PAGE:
In tricuspid valve repair, constriction of the annulus usually takes place in the posterior leaflet segment and in a small portion of the adjacent anterior leaflet. The septal leaflet segment is not usually required to be shortened.

Various prostheses have been described for use in conjunction with mitral or tricuspid valve repair. Each has disadvantages. The ring developed by Dr. Alain Carpentier (U.S. Pat. No. 3,656,185) is rigid and flat. Although widely used, criticism of its inflexibility preventing the normal alteration in size and shape of the mitral annulus with the cardiac cycle has been widespread. The complication of left ventricular outflow tract obstruction has been described in association with this device. This complication can take the form of a decrease in the dimensions of the left ventricular outflow tract, or systolic anterior motion of the anterior leaflet of the valve. Both complications were reported by Geller M, Kronzon I, Slater J et al. "Long-term follow-up after mitral valve reconstruction: incidence of postoperative left ventricular outflow obstruction". Circulation 1986;74(suppl I) I-99-103. They implanted Carpentier rings in sixty-five patients. All sixty surviving patients were restudied 1-55 months postoperatively. All showed a significant decrease in the dimensions of the left ventricular outflow tract, and 6 patients (10%) also had systolic anterior motion (SAM). Another complication of the Carpentier ring has been inflow obstruction. This complication associated with its use in tricuspid valves was reported by Carpentier et al. in nine of seventeen patients (Carpentier A, Deloche A, Hanania G, et al. "Surgical management of acquired tricuspid valve disease". J Thorac Cardiovasc Surg 1974;67:53-65). In addition, the Carpentier ring has the disadvantage of not being of adjustable size. Thus the surgeon has to accurately judge the correct size of ring needed to reduce the annulus size and produce a competent valve.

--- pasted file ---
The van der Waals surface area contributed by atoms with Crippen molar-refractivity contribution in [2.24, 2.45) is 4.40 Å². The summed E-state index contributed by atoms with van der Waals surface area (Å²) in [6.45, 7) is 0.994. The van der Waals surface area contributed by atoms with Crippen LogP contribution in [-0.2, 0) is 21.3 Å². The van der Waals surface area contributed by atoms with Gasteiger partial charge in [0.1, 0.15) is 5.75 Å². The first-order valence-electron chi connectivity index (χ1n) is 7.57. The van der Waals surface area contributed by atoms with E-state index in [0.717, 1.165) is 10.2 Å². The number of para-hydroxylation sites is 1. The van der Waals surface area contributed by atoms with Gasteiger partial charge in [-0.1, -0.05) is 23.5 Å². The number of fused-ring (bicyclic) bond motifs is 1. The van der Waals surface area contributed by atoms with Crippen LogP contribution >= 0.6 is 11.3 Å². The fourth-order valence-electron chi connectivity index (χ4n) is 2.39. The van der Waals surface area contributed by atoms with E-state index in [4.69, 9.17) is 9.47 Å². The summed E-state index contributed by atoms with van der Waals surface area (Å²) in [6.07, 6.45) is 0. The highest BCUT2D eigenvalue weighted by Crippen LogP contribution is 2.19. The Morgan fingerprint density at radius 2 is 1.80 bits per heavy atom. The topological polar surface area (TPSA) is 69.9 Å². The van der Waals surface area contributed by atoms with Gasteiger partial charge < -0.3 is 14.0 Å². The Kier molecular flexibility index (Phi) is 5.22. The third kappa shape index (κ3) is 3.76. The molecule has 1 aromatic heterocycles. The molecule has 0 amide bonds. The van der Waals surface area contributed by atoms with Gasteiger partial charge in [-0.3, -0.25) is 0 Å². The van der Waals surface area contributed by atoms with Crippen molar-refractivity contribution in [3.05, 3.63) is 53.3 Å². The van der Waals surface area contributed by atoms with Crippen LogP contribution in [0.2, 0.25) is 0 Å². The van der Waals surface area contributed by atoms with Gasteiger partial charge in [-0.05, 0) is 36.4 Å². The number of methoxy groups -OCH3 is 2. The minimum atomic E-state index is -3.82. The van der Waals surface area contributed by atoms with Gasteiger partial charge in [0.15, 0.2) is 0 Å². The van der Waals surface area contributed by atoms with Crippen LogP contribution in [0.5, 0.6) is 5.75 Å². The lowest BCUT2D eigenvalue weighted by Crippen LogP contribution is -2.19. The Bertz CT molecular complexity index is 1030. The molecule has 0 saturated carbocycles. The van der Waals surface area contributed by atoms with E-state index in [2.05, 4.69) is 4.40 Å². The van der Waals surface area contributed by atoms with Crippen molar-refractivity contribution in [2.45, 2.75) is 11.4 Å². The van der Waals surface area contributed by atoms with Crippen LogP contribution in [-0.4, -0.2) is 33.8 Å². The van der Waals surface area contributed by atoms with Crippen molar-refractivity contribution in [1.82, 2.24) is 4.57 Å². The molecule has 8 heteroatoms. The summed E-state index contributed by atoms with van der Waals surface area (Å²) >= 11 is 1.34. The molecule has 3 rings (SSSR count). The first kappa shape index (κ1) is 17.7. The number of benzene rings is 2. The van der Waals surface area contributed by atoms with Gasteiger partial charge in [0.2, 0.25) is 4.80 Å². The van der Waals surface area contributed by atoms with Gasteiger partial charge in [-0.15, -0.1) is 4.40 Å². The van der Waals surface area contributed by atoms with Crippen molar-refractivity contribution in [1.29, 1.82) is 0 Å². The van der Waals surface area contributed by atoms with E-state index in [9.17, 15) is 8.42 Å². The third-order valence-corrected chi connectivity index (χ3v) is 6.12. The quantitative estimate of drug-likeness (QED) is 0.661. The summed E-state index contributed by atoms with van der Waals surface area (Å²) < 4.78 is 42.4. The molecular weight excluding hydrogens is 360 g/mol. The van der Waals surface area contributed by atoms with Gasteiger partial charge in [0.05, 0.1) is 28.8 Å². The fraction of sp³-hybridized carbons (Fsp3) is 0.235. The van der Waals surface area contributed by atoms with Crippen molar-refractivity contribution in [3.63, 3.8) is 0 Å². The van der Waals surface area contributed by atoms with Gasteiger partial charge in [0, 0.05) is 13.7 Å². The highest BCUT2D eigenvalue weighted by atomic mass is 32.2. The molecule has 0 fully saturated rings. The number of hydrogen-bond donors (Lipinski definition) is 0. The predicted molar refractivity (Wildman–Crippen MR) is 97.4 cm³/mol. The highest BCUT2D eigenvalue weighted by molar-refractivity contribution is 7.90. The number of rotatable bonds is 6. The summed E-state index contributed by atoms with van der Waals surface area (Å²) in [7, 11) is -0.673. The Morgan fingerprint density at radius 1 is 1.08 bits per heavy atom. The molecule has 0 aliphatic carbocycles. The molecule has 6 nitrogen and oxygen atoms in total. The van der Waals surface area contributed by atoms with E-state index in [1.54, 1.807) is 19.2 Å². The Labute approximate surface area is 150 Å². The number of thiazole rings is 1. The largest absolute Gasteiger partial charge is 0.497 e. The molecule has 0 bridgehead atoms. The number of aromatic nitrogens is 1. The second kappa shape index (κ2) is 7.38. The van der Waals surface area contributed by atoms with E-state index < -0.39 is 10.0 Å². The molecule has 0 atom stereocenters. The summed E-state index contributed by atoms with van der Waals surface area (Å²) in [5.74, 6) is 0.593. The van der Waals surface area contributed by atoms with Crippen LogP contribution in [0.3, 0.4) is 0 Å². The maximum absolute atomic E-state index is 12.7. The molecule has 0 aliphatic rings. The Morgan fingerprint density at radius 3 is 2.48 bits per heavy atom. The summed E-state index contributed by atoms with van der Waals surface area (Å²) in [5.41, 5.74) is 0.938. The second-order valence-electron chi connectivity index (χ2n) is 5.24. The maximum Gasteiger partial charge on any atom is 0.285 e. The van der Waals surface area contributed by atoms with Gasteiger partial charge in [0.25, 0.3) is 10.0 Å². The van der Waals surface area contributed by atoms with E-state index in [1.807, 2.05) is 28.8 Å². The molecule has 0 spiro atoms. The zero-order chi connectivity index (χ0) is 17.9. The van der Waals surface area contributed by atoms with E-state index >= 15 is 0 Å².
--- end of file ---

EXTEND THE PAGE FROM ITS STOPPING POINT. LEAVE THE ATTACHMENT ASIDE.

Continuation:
An open ring valve prosthesis was described in U.S. Pat. No. 4,164,046 comprising a uniquely shaped open ring valve prosthesis having a special velour exterior for effecting mitral and tricuspid annuloplasty. This ring was not adjustable in size during or following implantation. The fully flexible annuloplasty ring described by Carlos D. Duran and Jose Luis M. Ubago, "Clinical and Hemodynamic Performance of a Totally Flexible Prosthetic Ring for Atrioventricular Valve Reconstruction" Annals of Thoracic Surgery, (No. 5), 458-463, (November 1976) could only be shortened in the posterior segment by the placement of plicating sutures. The judgement of the position, size and spacing of these sutures requires skill and experience. However, inappropriate suture placement in the anterior segment could cause undesirable intra-trigonal shortening. Adjustable annuloplasty rings were described by Dr. William Angell (U.S. Pat. No. 4,042,979) and Dr. Miguel Puig-Massana (U.S. Pat. No. 4,290,151). Both incorporate draw-strings capable of reducing the size of the posterior portion of the ring. The former contains a rigid or flexible member in the anterior leaflet portion of the ring. The latter ring is also adjustable but fully flexible. With this device the use of a continuous implantation suture was recommended rather than the more generally used interrupted sutures. With the Puig-Massana ring the use of interrupted sutures would be likely to interfere with the internal drawstrings. However, should a continuous suture be used for implantation, and the ring then contracted by the internal drawstrings, loosening of the continuous suture would be caused by the reduction in the circumference of the annulus. A further disadvantage of Puig-Massana's ring is that following the tightening of the drawstrings, a bulky knot is formed on the atrial surface of the ring. Hence, the knot lies in the direct blood flow path into the inflow of the valve. Should a thrombus form on the knot it could later embolize. In addition, should the surplus drawstrings be cut too close to the knot, there is the danger of the knot becoming undone. Conversely, should significant surplus drawstrings tails remain, abrasion of the valve leaflets could occur. The adjustable ring by Dr. Ali Ahmadi has the disadvantage of being circular, which is not an appropriate shape, particularly for the mitral annulus.